The fact that all of the composers featured on this recording have some connection to Canada—born there, grew up there, went to school there, currently live there, etc—is the sort of programming concept that marketers love but that choir directors know succeeds only on the basis of the quality and compatibility of the music. No need to worry here; Noel Edison has chosen 12 first-rate works, whose creators—mostly authentically Canadian, by the way—know not only how to write for voices, but who also (mostly) know how to find fresh and interesting contexts even for the most familiar texts.
Being “well-known” as a composer is relative and has nothing to do with how capable or skilled or imaginative you are. Yes, the worksRead more contributed by the best-known names on this program—Ruth Watson Henderson’s magnificent Missa brevis (which should be in every serious choir’s repertoire), Imant Raminsh’s lyrical and lovely Psalm 23, and Stephen Chatman’s moving Remember—not surprisingly are among the disc’s musically strongest and most affecting; however, the lesser-known Peter Tiefenbach’s Nunc dimittis (from a commission for the Elora Festival Singers in 2005), Timothy Corlis’ To See the Cherry Hung With Snow, Paul Halley’s Bring Us, O Lord God, and Mark Sirett’s Bless the Lord for the Good Land are equally compelling, memorable—and cry out to choir directors: “Perform me, please!” The only problem is that in at least one significant case—the gorgeous Tiefenbach piece—it’s apparently not available in published form. (This is true of three other works on the program as well.)
For a regular listener this is not a big deal, but for the many choral directors who will listen to a recording like this, their ears open for first-rate repertoire, it’s really frustrating. (It would be like Classicstoday.com giving glowing reviews to recordings no one could buy.) Okay, there’s no rule that says anything performed on a recording must be published, but… This same thing does happen frequently with early music, the performing editions having been produced by the director or a member of the choir from ancient manuscripts—but we expect that it shouldn’t happen with modern works, given the ease of producing copies digitally. To the recording producers’ credit (and I like to think due partly to my relentless “urging” over the years) we do get a list of publishers where applicable.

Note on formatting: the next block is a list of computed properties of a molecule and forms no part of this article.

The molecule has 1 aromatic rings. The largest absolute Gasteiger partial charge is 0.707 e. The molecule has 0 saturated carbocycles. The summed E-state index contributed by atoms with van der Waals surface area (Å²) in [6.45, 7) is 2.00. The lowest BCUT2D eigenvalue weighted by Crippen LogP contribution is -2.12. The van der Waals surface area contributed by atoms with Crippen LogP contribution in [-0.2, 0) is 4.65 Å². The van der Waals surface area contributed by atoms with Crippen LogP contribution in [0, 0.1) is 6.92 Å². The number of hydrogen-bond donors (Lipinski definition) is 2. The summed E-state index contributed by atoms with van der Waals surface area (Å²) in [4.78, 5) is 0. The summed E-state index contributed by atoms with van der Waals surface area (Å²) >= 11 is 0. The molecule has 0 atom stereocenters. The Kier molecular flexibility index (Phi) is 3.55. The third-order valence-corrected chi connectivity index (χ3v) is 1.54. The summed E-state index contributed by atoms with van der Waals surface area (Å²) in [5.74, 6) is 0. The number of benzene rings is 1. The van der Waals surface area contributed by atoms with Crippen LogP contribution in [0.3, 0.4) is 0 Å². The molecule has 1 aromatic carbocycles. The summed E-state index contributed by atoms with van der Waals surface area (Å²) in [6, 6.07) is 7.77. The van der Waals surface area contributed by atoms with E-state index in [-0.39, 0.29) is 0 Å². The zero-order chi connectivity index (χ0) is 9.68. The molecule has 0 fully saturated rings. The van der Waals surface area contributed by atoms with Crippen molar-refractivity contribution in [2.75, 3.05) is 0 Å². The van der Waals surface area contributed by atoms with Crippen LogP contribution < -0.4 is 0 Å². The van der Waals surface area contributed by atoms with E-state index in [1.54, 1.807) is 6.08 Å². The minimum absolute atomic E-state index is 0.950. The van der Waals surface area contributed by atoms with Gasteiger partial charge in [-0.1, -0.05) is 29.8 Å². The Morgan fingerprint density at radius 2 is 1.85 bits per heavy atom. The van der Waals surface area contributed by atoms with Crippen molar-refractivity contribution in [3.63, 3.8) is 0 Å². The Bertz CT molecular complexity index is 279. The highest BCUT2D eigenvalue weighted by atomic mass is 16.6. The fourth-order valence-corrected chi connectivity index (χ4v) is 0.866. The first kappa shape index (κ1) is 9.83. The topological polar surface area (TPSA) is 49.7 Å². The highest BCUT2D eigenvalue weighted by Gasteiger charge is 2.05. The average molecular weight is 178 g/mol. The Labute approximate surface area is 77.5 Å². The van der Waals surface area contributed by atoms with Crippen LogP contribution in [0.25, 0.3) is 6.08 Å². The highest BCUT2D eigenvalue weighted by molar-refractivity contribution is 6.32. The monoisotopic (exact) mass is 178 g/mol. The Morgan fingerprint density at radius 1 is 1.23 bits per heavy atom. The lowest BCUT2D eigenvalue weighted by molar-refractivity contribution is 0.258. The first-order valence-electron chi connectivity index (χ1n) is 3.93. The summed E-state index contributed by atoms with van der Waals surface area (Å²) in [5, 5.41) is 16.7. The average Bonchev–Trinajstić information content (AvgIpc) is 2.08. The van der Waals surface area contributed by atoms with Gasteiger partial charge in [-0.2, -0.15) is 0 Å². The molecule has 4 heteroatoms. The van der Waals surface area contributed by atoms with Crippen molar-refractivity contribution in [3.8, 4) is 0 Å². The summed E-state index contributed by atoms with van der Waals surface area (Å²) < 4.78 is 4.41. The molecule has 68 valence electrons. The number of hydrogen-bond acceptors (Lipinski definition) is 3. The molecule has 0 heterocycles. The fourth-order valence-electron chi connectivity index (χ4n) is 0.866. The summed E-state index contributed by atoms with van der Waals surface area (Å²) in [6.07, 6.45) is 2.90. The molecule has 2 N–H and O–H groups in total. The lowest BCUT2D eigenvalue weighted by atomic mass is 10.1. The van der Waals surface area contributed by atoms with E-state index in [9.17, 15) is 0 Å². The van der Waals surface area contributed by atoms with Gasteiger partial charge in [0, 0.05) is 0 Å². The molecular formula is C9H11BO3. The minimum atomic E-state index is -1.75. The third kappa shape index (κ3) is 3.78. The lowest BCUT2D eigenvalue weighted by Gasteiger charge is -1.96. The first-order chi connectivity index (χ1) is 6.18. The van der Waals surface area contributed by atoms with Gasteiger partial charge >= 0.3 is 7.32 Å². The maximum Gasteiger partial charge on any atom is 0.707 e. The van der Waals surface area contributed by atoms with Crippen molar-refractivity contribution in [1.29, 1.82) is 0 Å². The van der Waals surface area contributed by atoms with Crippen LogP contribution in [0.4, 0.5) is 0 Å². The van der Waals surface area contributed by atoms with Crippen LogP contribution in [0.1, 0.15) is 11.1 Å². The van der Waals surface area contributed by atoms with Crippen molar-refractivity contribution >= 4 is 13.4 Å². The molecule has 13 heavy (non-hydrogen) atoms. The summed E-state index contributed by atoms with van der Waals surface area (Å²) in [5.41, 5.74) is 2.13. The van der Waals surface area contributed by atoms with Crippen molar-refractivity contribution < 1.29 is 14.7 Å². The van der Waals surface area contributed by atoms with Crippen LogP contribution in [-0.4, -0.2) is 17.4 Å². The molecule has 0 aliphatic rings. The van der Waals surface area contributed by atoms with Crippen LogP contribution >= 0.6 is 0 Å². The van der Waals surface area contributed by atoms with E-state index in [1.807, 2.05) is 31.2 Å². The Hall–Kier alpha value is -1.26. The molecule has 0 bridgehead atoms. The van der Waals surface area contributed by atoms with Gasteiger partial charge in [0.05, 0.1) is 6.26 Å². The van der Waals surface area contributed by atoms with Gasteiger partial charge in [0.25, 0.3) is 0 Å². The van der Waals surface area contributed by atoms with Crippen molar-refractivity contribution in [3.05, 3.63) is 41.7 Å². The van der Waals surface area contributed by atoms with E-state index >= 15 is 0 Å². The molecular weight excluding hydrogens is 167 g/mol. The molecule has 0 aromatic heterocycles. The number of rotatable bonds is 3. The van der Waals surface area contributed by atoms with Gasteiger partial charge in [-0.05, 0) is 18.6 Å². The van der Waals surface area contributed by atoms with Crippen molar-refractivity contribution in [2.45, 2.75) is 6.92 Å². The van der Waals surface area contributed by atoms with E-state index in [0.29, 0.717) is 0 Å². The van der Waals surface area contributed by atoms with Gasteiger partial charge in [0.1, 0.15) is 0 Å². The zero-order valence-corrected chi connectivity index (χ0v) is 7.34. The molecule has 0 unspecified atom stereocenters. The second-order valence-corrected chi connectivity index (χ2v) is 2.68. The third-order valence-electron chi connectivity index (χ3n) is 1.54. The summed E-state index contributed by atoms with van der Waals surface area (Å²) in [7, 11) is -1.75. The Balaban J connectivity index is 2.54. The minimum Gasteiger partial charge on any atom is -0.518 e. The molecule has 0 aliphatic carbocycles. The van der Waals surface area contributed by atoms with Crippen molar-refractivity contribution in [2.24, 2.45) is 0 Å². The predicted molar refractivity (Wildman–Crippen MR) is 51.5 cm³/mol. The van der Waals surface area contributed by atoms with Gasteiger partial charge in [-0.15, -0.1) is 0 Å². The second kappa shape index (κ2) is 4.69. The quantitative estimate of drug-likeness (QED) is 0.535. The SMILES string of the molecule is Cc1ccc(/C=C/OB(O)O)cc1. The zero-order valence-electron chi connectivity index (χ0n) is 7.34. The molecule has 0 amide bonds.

I have already heaped praise on the accomplishments of the Elora Festival Singers and director Edison for several of their releases over the past few years (see reviews), and (full disclosure) for the last several summers I’ve made a point of traveling to Elora, Ontario to indulge in whatever this remarkable ensemble is up to. Why? Because it’s among the world’s finest choirs and the Elora Festival, a month-long event in which the choir is a major participant, is without question a summer highlight, especially for a choral music fan.
Henderson’s Missa brevis, while not an easy undertaking for most choirs, is inherently, genetically choral in conception and confidently expert in execution—comparable to a similar work by Britten, aware of language and the process of choral composition engineering—a consummate combination of beauty and emotional power that ultimately, joyously affirms anyone’s love of choral music and singing. Paul Halley accomplishes as much in his work for choir and organ, Bring Us, O Lord God, a compelling juxtaposing of texts by John Donne and Isaac Watts. In the latter half of the six-minute piece Halley masterfully incorporates a hymn tune into the mix, set to what turns out to be the final stanza of a Watts verse—but what hymn tune? Nowhere does the composer (nor do the liner notes) give credit to the source of this powerful melody. And it’s not a melody that’s found just anywhere, in just any hymn-book (I looked in at least two dozen). But it’s one that imposes itself on the soul in the fashion of a vibrant late-Christian anthem—and it turns out to be one of those imposing, anonymous tunes—Resignation—from the Southern Harmony, one that was set to Watts’ beautiful paraphrase of the 23rd Psalm. I for one would have loved a proper acknowledgment of the source, one so profoundly, uncompromisingly displayed.
And speaking of psalms: it may be just me, but in Raminsh’s setting of the 23rd, I distinctly detect a not-so-subtle thematic reference to Stravinsky in his Symphony of Psalms (the Psalm 38 “Exaudi orationem meam…”). The figure is so prominent that it’s hard to believe it’s not an intentional homage, but regardless, the work (hardly a newcomer, from 1985) takes a place among the finer musical incarnations of this revered text. Craig Galbraith’s Let All Mortal Flesh Keep Silence—another setting of a well-known and beloved text, composed in 2005 for the Elora Festival Singers, and unfortunately unpublished—is a disc highlight. For me, the only non-highlight on the program is Marjan Mozetich’s over-worked, texturally challenged Flying Swans, for choir and cello, a too-busy and too-long exercise that’s certainly not terrible, but neither is it likely to grab you the way most of the other works here do.
The production values are predictably high—the recording was made in the prime acoustics of Elora’s Church of St. John the Evangelist (the choir’s home venue), the details attended by the superb team of Norbert Kraft and Bonnie Silver. Serious choral music fans will not miss this; for the rest of you, I can only say that you ignore Canadian choral music at your peril.
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